Originally Posted by GTI Guy
Sure...I guess maybe I should restate that. All things being equal, so all of the elements that go into an image or a video, other than the pixel count the difference is imperceptible. Perhaps that is still incorrect though.
Skip the edit, new post.
"realorfake4k" means nothing
. Not as far as image detail goes. It literally means nothing.
To this (trash) website, "real" 4k means this:
1) shot on cameras with a 4K (or higher) sensor (doesn't mean that sensor is actually capturing 4K of detail).
2) Workflow was 4K (or higher...but doesn't mean the algorithms they are using preserve detail at 4K or higher).
3) The mastered format (DI or Digital Intermediate) is 4K or higher.
To that site
, that means 'real
' 4K. The (false) implication
is this means a more detailed picture.
It doesn't mean that.
Some reasons, among others
1) The sensor in the camera could be noisy (by design or limitation) and 4K resolution is not achieved.
2) The optics in the camera could be insufficient for 4K resolution.
3) The conditions (lighting, which affect the sensor et al) or settings the cinematographer and camera operators are using may not be able to achieve 4K resolution.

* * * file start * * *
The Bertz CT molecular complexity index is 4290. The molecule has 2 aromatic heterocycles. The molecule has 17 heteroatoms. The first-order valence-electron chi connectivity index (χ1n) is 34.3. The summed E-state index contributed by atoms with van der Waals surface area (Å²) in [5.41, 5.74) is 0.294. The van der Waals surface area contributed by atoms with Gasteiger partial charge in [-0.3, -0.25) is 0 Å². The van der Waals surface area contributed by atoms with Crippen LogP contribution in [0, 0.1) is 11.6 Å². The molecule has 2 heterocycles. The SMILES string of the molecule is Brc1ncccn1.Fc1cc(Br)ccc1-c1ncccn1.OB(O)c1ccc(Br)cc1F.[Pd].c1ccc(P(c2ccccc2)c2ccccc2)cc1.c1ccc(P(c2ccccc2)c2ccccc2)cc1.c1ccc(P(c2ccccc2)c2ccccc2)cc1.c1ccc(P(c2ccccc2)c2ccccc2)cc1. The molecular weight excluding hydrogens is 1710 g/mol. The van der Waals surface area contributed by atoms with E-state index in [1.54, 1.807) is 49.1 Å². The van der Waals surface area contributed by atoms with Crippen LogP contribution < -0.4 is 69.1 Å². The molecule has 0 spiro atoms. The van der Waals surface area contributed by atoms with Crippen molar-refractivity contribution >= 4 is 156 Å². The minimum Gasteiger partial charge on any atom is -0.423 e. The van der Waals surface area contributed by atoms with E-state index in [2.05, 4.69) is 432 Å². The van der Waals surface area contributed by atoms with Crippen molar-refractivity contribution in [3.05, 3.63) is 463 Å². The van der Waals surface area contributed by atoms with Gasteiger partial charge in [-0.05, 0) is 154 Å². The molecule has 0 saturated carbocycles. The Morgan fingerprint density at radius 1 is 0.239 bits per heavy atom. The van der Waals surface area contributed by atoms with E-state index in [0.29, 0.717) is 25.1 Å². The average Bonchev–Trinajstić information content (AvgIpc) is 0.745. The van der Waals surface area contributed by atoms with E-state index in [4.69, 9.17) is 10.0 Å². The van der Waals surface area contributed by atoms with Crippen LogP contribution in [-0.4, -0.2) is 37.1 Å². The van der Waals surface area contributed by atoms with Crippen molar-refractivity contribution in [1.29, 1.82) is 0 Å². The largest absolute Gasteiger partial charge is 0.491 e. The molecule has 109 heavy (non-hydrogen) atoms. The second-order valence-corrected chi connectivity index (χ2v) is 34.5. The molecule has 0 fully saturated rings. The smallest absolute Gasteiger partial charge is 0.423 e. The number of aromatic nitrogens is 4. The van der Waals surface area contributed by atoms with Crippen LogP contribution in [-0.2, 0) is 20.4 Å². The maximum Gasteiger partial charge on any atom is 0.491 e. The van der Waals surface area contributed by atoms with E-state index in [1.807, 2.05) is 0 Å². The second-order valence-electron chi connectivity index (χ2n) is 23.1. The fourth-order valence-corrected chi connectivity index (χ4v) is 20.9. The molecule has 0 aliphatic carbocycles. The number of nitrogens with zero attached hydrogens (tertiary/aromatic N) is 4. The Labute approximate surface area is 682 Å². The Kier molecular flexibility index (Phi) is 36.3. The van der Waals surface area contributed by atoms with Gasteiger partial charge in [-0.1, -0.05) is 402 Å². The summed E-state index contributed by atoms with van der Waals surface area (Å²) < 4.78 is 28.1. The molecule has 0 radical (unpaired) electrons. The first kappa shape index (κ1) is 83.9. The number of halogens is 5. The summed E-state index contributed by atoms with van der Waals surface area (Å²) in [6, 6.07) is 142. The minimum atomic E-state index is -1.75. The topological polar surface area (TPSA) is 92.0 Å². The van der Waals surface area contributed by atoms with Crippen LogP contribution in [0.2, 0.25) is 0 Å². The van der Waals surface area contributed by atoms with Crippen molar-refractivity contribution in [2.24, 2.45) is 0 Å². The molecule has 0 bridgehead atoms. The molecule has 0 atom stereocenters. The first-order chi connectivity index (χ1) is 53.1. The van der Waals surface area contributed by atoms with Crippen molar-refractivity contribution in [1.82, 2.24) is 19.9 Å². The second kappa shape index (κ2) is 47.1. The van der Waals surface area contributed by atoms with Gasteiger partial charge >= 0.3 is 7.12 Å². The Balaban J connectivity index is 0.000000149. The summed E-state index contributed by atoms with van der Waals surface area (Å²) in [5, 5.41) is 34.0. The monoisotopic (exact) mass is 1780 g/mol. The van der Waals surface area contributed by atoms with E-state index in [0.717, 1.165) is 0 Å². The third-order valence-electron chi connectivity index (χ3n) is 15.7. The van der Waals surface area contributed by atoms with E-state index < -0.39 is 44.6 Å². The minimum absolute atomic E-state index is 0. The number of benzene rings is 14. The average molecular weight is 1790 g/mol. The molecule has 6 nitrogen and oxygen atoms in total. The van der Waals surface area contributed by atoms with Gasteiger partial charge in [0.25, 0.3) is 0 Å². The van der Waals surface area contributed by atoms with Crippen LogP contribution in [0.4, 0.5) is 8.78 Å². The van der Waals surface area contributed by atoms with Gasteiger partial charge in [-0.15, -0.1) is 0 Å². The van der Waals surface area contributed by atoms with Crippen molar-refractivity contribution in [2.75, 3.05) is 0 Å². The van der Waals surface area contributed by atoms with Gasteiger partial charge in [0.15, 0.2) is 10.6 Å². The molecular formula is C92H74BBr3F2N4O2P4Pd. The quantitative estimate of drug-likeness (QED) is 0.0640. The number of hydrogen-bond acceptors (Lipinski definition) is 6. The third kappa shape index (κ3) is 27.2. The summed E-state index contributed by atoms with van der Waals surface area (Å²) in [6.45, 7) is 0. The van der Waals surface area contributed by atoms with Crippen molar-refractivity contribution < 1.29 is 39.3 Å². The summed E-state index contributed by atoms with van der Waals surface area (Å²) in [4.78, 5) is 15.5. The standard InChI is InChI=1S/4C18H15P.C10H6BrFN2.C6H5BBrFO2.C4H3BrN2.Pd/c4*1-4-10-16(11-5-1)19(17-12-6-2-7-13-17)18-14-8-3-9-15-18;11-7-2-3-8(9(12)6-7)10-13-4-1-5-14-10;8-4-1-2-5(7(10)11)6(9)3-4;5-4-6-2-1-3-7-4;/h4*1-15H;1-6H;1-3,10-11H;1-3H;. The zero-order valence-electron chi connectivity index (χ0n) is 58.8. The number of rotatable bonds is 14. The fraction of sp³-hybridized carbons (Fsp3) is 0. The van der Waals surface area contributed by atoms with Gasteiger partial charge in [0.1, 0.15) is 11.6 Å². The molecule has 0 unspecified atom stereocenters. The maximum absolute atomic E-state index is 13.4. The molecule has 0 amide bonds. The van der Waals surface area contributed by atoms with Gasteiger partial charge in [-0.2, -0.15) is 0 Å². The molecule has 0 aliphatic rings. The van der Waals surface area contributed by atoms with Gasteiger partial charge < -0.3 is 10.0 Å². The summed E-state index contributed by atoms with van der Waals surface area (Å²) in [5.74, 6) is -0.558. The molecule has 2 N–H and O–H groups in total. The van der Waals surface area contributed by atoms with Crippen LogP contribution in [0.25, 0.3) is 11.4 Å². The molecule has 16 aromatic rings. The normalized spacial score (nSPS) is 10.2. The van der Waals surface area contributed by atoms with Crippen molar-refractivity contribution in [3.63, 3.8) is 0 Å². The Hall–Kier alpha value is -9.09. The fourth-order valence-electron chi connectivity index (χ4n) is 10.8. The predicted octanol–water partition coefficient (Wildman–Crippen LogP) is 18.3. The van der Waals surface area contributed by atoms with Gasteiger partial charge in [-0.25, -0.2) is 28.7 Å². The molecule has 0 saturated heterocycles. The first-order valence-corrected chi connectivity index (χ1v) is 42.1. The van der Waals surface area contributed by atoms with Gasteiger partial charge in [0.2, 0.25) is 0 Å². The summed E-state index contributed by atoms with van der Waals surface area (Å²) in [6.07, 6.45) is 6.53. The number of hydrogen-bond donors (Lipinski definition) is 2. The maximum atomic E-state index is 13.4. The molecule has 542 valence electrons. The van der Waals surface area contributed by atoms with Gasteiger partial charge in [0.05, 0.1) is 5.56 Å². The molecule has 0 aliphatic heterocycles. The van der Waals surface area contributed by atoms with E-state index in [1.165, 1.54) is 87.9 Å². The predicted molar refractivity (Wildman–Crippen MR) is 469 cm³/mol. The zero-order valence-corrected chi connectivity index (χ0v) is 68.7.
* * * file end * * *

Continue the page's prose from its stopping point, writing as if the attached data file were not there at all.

4) The workflow, comprising dozens if not more elements of processing, including the algorithms used, may not preserve 4K resolution even if the source photography provides 4K or greater resolution.
STOP PIXEL COUNTING AS A MEASURE OF DETAIL. IT DOES NOT WORK THIS WAY.
Per the ASC article:
"No other information is given about how those images were created and nobody asks any questions. Well, have they both been mastered in 4K? Or are we comparing what it’s like to use 2K as a source for a 4K master? Is one thing 2K all the way through and the other 4K all the way through? If we’re comparing them back-to-back, is this being done on a 4K projector? Doesn’t that mean the 2K is being scaled to 4K? How is that being done, as there are different scaling algorithms which all affect the image differently? I’ve seen multiple situations where filmmakers or studio decision makers are shown something that’s meant to be a comparison and they are being shown this not by a technology expert from their own company but by a vendor who stands to gain by whatever decision is made based on the demo they are giving. That’s not really a fair comparison situation. So these decisions are not only being made with entrenched presuppositions about what makes an image look the way it does, but these false comparisons that are only nominally scientific
and actually more of a marketing manipulation
Don't be a tool for marketing. An don't use a goddamn website
that does nothing but compare pixel count in acquisition, workflow, and mastering to decide which fucking discs are worth buying
. Yet we have way more posts talking about "realor4k" as a useful decision making tool than the ones talking about how movies are actually made.
Just watch the videos.